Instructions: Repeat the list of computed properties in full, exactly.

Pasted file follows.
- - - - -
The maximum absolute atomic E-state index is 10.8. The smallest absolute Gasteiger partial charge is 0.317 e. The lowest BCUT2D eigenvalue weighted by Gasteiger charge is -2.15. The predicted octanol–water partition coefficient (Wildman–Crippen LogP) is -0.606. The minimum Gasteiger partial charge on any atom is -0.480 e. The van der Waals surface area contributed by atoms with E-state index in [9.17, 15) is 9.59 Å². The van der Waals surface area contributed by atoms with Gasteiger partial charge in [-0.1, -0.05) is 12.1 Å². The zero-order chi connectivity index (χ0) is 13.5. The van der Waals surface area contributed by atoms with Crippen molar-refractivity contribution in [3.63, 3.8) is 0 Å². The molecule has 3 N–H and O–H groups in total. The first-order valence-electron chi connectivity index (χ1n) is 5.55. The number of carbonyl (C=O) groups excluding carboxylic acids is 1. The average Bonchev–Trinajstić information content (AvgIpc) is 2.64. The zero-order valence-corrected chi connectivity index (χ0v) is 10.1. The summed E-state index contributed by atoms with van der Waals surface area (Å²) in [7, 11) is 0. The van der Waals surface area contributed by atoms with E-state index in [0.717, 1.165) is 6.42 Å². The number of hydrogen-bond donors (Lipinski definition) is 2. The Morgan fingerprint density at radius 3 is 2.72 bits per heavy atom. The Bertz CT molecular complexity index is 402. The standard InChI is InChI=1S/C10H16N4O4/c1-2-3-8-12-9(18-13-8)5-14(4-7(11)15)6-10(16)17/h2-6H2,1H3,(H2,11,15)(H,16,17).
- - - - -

The maximum absolute atomic E-state index is 10.8. The smallest absolute Gasteiger partial charge is 0.317 e. The lowest BCUT2D eigenvalue weighted by Gasteiger charge is -2.15. The predicted octanol–water partition coefficient (Wildman–Crippen LogP) is -0.606. The minimum Gasteiger partial charge on any atom is -0.480 e. The van der Waals surface area contributed by atoms with E-state index in [9.17, 15) is 9.59 Å². The van der Waals surface area contributed by atoms with Gasteiger partial charge in [-0.1, -0.05) is 12.1 Å². The zero-order chi connectivity index (χ0) is 13.5. The van der Waals surface area contributed by atoms with Crippen molar-refractivity contribution in [3.63, 3.8) is 0 Å². The molecule has 3 N–H and O–H groups in total. The first-order valence-electron chi connectivity index (χ1n) is 5.55. The number of carbonyl (C=O) groups excluding carboxylic acids is 1. The average Bonchev–Trinajstić information content (AvgIpc) is 2.64. The zero-order valence-corrected chi connectivity index (χ0v) is 10.1. The summed E-state index contributed by atoms with van der Waals surface area (Å²) in [7, 11) is 0. The van der Waals surface area contributed by atoms with E-state index in [0.717, 1.165) is 6.42 Å². The number of hydrogen-bond donors (Lipinski definition) is 2. The Morgan fingerprint density at radius 3 is 2.72 bits per heavy atom. The Bertz CT molecular complexity index is 402. The standard InChI is InChI=1S/C10H16N4O4/c1-2-3-8-12-9(18-13-8)5-14(4-7(11)15)6-10(16)17/h2-6H2,1H3,(H2,11,15)(H,16,17).